This is a difficult issue, because, of course, we never want to put another child at risk. At our old school, we had allergen free lunchrooms for kids with allergies and everyone else could eat what they liked. This made it easier for me as a mom, but even a nut (or whatever allergen) free school isn’t totally safe. What about kids who eat peanut butter for breakfast and don’t wash their hands before arriving to school. A kid with a serious allergy could be set off by a very small amount of peanut. We eat a lot of peanut butter at our house, and it is something I am always thinking about. I make the kids was their hands before we play at the playground or other public places. But what about other dangerous allergy triggers, how many foods can we ban from schools etc.
    Unfortunately, the reality is that we can not protect all the people with serious allergies. The onus can’t be on the public, but on the individual. (Though I think we should all try to be aware and considerate!)
    I feel so much empathy for parents of kids with serious allergies, it must be very scary to send your kid out into the world. They have to be huge advocates for their children and teach their children to advocate for themselves. The kids must be armed with epipens and knowledge. All of their caregivers need that knowledge too and the cooperation of the parents of the children around them to keep these kids safe. Though the onus to protect kids with allergies can’t be placed on others (ie: all the parents at school), it is all of our best interests to look out for each other and protect each other’s kids if it is in our ability to do so. Wouldn’t we want someone else to do the same for us?

  4. Laura says:

    As a mom with a child with severe food allergies (to dairy, gluten, eggs, fish and nuts) we have never asked a school to ban one of his allergens. He reacts more severely to milk than he does to peanuts, can you imagine if I asked one of his schools to ban milk? It would never fly.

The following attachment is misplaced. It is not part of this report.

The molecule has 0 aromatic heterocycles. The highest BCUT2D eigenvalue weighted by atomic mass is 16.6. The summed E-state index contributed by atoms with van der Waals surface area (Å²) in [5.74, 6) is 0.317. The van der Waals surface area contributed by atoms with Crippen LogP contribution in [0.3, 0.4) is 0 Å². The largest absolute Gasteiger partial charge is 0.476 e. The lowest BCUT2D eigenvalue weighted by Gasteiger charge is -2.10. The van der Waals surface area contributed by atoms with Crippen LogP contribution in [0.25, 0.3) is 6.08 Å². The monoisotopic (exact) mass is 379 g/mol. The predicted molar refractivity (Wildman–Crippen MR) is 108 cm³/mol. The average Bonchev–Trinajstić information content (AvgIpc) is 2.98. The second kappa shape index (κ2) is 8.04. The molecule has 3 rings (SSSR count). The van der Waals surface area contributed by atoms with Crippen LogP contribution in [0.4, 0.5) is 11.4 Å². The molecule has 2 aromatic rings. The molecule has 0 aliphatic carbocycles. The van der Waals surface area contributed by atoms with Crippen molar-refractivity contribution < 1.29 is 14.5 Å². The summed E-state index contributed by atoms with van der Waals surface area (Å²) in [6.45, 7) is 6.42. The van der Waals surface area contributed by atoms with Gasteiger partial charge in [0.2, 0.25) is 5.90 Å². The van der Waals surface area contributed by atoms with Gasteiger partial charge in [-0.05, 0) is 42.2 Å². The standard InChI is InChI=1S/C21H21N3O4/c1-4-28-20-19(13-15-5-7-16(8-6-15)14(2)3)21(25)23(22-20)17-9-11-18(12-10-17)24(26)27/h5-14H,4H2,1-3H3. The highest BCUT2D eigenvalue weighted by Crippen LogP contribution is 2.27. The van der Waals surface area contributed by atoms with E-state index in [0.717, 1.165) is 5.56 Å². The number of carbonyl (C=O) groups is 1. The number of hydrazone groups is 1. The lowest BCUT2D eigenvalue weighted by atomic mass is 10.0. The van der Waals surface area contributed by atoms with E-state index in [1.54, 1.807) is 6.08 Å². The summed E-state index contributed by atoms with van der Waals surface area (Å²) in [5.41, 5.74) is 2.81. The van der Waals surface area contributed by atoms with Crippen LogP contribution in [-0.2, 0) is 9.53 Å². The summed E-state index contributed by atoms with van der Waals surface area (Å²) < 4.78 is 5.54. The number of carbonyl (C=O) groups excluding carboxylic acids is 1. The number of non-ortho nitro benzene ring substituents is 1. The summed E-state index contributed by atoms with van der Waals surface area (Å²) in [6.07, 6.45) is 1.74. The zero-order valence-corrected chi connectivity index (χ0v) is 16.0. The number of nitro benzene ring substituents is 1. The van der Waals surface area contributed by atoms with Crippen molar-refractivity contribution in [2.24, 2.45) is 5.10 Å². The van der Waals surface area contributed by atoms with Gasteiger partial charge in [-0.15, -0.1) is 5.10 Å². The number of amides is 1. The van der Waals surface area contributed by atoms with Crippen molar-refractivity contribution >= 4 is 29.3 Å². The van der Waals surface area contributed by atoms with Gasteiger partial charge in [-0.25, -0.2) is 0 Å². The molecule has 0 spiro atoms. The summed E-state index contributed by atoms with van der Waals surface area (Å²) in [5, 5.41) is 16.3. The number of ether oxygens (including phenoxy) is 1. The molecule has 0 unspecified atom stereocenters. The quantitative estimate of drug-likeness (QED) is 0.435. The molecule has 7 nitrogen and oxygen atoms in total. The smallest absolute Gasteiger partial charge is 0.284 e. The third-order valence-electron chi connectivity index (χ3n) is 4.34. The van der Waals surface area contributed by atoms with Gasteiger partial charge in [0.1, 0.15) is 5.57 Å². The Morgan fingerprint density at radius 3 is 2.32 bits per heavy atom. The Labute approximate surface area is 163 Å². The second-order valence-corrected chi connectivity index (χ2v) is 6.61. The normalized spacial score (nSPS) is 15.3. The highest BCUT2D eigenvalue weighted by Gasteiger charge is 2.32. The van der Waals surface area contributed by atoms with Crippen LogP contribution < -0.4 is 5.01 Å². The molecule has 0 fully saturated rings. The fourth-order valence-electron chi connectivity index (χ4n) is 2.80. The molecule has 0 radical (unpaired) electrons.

Instead from a very young age he has been taught to be on high alert ALWAYS. We took precautions at school that included no one else touching his desk, wipes at the ready to wash surfaces just in case, no sharing snacks, always carried his epi pens (x2) himself in a fanny pack (still does and he is now 12) and he came home for lunch every day. I never want him to have a false sense of security. These are allergies he will be dealing with for the rest of his life so he needed to learn that the only way to stay safe was to be aware of his surroundings, constantly ask questions and take food from no one. We have never had one accidental exposure in all these years.

    Now my son doesn’t react to the smell of his allergens (for example if he should sit beside someone with a peanut butter sandwich) and I’m really not sure how I would handle that scenario. However for our situation I do know that asking people who I don’t really know and who nothing about dealing with allergies try to keep my child safe by not sending in peanut anything would never work for me. As the author said, mistakes happen. A lot. I do feel it’s asking too much. Until you deal with food allergies day in and day out you can never understand the complexities of what it means to have them. I could never ask that of you because let me tell you it is exhausting.

    And where do with draw the line with multiple food allergies? I don’t know but I do know this. My son is an amazing kid with a huge responsibility on his shoulders. Yes it definitely stinks sometimes but this is the hand we have been given and so we have taken on the challenge to manage it the best WE can. This is only our opinion and may not be what is best for other families. I just wanted to offer this different view point about what works for us. Thanks!

    Laura

  5. Joan says:

    This policy is a little like the “no peeing in the pool” policy. Schools (and pools) know people do occasionally break the rules. However, it’s safer for everyone if more people try to follow them. Parents with allergic children argue that *reducing* the opportunity for exposure to peanuts is worth the effort.

    Parents who have a child who is so allergic to peanut butter that the child cannot touch it would never trust other parents. They are well aware that at least a percentage of the population are self-centered narcissists who really don’t care about other people’s kids, no matter how many “rules” (really just suggestions since they’re unenforceable) are put in place.

  6. Laura says:

    Thank you Kristen for your understanding. As a mom to a child with severe food allergies I really appreciate your comment and agree with what you wrote.

  7. Jen says: